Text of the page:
Effect of Isoflurane on Skin-Pressure-Induced VasodilationFizanne L. · Fromy B. · Preckel M.-P. · Sigaudo-Roussel D. · Saumet J.L.
Laboratory of Physiology, UPRES EA 2170, Department of Medicine, Angers, France
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Since general anesthesia has been shown to attenuate endothelium-dependent vasodilation, it was of interest to verify whether general anesthesia would modify skin vasodilation in response to local pressure application, which is endothelium dependent. To study the effect of general anesthesia on pressure-induced vasodilation development, we examined the effects of low- and high-dose isoflurane. Skin blood flow was measured by laser Doppler flowmetry during 11.1 Pa s–1 increases in locally applied pressure in anesthetized rats treated with low or high doses of isoflurane. Following the administration of low doses of isoflurane, skin blood flow increased from baseline, with increasing local pressure application (+37 ± 10% at 2.0 kPa). The increase in skin blood flow was absent in rats treated with high doses (–20 ± 5% at 2.0 kPa), even when the anesthesia-induced hypotension was corrected by gelofusine infusion (–20 ± 10% at 2.0 kPa). Whereas sodium-nitroprusside-induced vasodilation developed following low and high doses of isoflurane, acetylcholine-induced vasodilation was impaired with high doses compared to low doses. These data show that pressure-induced vasodilation is abolished with high doses of anesthetics. It is not the anesthesia-induced hypotension, but the depth of anesthesia, which can lead to the disappearance of pressure-induced vasodilation by an alteration in endothelial function.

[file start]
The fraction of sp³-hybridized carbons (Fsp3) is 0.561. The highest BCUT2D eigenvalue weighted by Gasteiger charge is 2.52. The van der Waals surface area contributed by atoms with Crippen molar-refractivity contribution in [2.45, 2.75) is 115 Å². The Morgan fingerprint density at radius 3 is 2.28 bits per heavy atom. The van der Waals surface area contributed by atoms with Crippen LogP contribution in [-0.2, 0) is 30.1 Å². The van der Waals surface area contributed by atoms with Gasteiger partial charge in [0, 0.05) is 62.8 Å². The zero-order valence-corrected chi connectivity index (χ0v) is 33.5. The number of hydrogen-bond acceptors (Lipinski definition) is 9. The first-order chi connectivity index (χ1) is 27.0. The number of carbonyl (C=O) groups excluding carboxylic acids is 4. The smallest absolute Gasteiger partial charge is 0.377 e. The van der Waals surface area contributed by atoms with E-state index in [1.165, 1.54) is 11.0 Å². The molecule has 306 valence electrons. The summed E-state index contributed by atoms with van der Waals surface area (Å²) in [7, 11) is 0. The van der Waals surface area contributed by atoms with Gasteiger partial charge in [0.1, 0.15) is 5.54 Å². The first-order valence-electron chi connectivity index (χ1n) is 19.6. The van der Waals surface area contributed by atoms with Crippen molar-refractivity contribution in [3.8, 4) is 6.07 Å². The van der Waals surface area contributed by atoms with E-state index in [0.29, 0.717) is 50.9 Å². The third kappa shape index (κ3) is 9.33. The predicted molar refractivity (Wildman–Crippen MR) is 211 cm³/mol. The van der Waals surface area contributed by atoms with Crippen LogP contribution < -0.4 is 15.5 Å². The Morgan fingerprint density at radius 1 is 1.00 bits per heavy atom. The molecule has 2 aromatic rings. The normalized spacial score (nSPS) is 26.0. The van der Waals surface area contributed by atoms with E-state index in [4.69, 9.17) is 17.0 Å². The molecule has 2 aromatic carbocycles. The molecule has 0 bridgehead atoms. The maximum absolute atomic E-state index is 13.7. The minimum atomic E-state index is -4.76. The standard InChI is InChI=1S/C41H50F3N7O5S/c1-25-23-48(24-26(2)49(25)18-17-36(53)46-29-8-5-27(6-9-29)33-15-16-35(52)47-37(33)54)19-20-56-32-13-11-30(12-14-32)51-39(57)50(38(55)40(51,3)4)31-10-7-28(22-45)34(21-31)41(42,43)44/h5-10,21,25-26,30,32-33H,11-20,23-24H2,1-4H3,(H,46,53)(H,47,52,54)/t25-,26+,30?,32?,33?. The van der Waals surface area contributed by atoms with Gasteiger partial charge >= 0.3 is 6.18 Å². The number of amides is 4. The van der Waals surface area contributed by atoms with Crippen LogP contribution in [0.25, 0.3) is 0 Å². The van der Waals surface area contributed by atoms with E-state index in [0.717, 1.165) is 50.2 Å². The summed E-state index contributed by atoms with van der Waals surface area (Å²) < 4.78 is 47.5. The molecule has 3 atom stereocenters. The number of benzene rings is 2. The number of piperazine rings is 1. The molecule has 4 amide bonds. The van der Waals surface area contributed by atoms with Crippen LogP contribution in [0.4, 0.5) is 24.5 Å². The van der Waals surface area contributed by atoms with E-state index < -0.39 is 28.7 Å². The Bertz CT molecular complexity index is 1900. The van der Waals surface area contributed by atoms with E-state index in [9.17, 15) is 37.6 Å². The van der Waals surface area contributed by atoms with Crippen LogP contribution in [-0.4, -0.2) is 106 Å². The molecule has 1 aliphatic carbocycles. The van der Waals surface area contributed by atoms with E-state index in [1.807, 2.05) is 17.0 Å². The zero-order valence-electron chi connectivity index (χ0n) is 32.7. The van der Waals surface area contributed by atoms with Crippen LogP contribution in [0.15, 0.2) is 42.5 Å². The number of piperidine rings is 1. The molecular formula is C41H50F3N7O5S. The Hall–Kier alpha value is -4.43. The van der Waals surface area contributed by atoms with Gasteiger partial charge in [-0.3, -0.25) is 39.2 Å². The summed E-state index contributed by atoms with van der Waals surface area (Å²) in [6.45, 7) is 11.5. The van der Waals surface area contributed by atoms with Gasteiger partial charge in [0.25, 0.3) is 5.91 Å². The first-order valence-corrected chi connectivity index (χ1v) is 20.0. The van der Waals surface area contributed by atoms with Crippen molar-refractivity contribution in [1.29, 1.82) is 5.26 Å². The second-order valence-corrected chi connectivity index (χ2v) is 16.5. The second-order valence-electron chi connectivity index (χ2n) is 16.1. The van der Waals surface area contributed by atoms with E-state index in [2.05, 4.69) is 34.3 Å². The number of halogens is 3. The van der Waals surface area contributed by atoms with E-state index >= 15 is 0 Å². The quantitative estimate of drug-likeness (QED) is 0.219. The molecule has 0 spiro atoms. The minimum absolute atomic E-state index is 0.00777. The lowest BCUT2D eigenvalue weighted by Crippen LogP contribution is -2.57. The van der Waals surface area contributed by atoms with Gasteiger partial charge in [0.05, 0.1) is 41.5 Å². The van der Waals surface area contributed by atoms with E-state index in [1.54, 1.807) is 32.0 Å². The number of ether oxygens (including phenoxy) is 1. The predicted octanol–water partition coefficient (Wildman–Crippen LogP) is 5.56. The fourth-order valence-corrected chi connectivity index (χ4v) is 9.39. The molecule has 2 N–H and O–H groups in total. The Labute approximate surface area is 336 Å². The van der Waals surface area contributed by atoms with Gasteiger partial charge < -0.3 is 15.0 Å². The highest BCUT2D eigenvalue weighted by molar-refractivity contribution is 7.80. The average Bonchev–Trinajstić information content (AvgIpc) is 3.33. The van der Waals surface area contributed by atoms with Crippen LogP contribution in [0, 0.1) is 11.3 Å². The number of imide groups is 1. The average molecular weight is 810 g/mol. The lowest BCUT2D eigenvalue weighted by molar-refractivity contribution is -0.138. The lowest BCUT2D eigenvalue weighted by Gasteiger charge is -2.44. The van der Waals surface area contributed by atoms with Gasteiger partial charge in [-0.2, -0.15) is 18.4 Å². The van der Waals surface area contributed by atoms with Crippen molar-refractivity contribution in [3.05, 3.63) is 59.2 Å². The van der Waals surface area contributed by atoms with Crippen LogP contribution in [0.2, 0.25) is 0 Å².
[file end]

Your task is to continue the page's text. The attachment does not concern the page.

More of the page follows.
© 2003 S. Karger AG, Basel
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